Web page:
For most people, flying down a slope at more than 35 miles per hour, then launching nearly 30 feet in the air while flipping and twisting without being able to see the ground usually results in a sudden awakening from a frightening dream.
But for 17-year-old Mike Rossi of Long Valley, it’s a dream that gets better with every jump.
Rossi, a freestyle aerialist on the U.S. Ski Team, won the 2011 Nor-Am Grand Prix Championship back in February, and has set his sights on Russia for the 2014 Olympics.
Hard work and focus certainly play a major role in Rossi’s success, but ‘Jersey Mike’–as he is affectionately called by his coaches and teammates for being the only member on the team from the Garden State–was a natural from the start, according to his parents, Bill and Barbara Rossi.
Mike Rossi was just 4-years-old when he strapped on his first set of skis. “I loved it right away,” he said. “I was on the black diamond the second time I went out. There wasn’t much turning involved, but I was going straight downhill, and my uncle couldn’t keep up with me.”
Rossi’s uncle, an experienced skier, showed Mike how to take on the slopes, but it was short-lived.
“We took him off the skis after the second time,” Barb Rossi said. “He was going too fast. We had to put him on a snowboard to slow him down.”
With skiing behind him, Rossi went about his adolescence as most kids do, going to school and playing around in his spare time. One of his favorite activities, though, was jumping on the trampoline in the backyard of his Long Valley home.
The summer before the start of eighth grade, Rossi vacationed in Park City, Utah, to visit family. Upon his uncle’s urging, Mike took part in a three-day trampoline camp in Park City, where he surprised–and intrigued–aerial ski coaches.
The coaches then requested that Rossi take part in a two-week camp, and assured the family that with a little bit of training and practice, Mike could do these acrobatic feats on skis and be potentially very good at it.
What Bill and Barb Rossi didn’t expect, though, was such quick success.
Rossi began winning small competitions and made the decision that this, freestyle aerial skiing, was what he wanted to do. He moved out to Utah and stayed with his aunt and uncle, and enrolled in the local high school.
When training and school became too much–Rossi was forced to miss competitions because of too many school absences–the teen enrolled in The Keystone School, a fully-accredited online high school.
The result was Rossi placing third in his first attempt at the Junior Nationals Competition.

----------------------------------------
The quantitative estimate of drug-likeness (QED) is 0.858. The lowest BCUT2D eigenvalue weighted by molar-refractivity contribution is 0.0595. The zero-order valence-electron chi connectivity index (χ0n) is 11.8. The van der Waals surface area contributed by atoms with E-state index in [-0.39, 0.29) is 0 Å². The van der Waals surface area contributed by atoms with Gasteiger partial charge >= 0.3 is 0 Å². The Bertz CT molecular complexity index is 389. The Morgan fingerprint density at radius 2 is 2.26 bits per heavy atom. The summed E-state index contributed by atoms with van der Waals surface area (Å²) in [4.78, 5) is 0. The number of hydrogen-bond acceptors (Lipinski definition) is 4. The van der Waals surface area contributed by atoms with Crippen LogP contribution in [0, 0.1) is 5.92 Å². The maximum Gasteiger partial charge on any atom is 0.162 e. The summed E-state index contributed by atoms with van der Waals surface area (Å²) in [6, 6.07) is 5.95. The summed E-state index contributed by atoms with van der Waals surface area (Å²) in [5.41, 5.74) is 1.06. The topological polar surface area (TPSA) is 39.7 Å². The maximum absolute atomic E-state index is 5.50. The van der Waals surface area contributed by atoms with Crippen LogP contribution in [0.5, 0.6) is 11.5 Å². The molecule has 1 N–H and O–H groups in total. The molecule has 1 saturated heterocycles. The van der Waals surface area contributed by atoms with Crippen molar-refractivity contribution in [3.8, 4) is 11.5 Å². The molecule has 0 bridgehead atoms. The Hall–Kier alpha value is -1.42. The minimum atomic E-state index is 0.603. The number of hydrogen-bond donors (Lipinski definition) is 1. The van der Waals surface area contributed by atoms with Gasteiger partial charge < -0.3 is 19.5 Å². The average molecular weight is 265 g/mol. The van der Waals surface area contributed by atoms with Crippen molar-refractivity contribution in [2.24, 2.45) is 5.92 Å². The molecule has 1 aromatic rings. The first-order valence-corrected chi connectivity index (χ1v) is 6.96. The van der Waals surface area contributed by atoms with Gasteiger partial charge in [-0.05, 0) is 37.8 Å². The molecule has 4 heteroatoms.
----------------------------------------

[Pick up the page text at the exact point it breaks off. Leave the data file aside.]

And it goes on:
The early success helped Rossi take the next step, as he joined the U.S. Ski Team and moved to its Lake Placid, NY training center in June of 2010. “It was very hard at first,” Barb Rossi said, “to have him so far away. Now he’s about a five-hour car ride from home, which is so much better. During his time in Utah, we bought 16 round trip plane tickets between all of us.”
The training was kicked up a notch, as Rossi and his teammates–all between 15 and 22-years old–began training not only for competitions, but for the chance to compete in the 2014 winter Olympics. Rossi’s day is spent mostly in the air, as he practices flips on a trampoline after breakfast, and takes off from the ramps before lunch. A two-hour training session in the afternoon, followed by an hour of weight training keeps the developmental athletes busy.
The practice jumps have the aerialists land in the water, just another step in the long journey before a competition.
Water jumps help the athletes prepare for practicing live jumps on snow ramps. In order to be allowed to practice on a real ramp, an aerialist must conduct 100 water jumps of the same routine, plus five qualifying jumps for coaches to give final approval.
“It’s the most amazing thing in the world to me, to train to be the best in the world at something,” Bill Rossi said. “Not only that, but he’s doing well in school, too.”
“I knew Mike was going to do something,” said Barb Rossi. “We wanted to expose our kids to what we could so they could do whatever they wanted.”
Before his current weeklong stint at home, Rossi had completed 165 jumps in just two weeks. The self-titled risk taker also admitted one trepidation he does have: a slight fear of heights.
“If I look over the edge of something, or I can’t control it, it definitely scares me,” Rossi said. “But I’m probably the goofiest person on the hill. I’m usually making jokes before I make a jump. I begin concentrating when I’m headed down (the slope), and I’m done once I land.”
Olympic team members aren’t named until six weeks before the games, which will take place in February of 2014. Coached by 1998 Gold Medal-winning aerial skier Eric Bergoust–nicknamed Bergy–Rossi likes his chances.
“Bergy and I get along really well,” Rossi said. “We’re on the same page, and he likes to see me take on bigger jumps. Bergy changed the sport when he won the Gold, and he’s a great coach.”
Between now and December of 2013, Rossi will continue to train, practice and compete, and hopes to win competitions to get him ranked high enough to be included on the team.
Rossi will continue to enjoy his teen years and chase a golden dream that he doesn’t want to wake up from anytime soon.
If you'd like to connect with Jersey Mike Rossi, he can be found on Facebook by the name Jersey Mike, on Twitter, @jerseymikeflips, on YouTube with jerseymikeaerials, or on his website, www.jerseymikeaerials.com.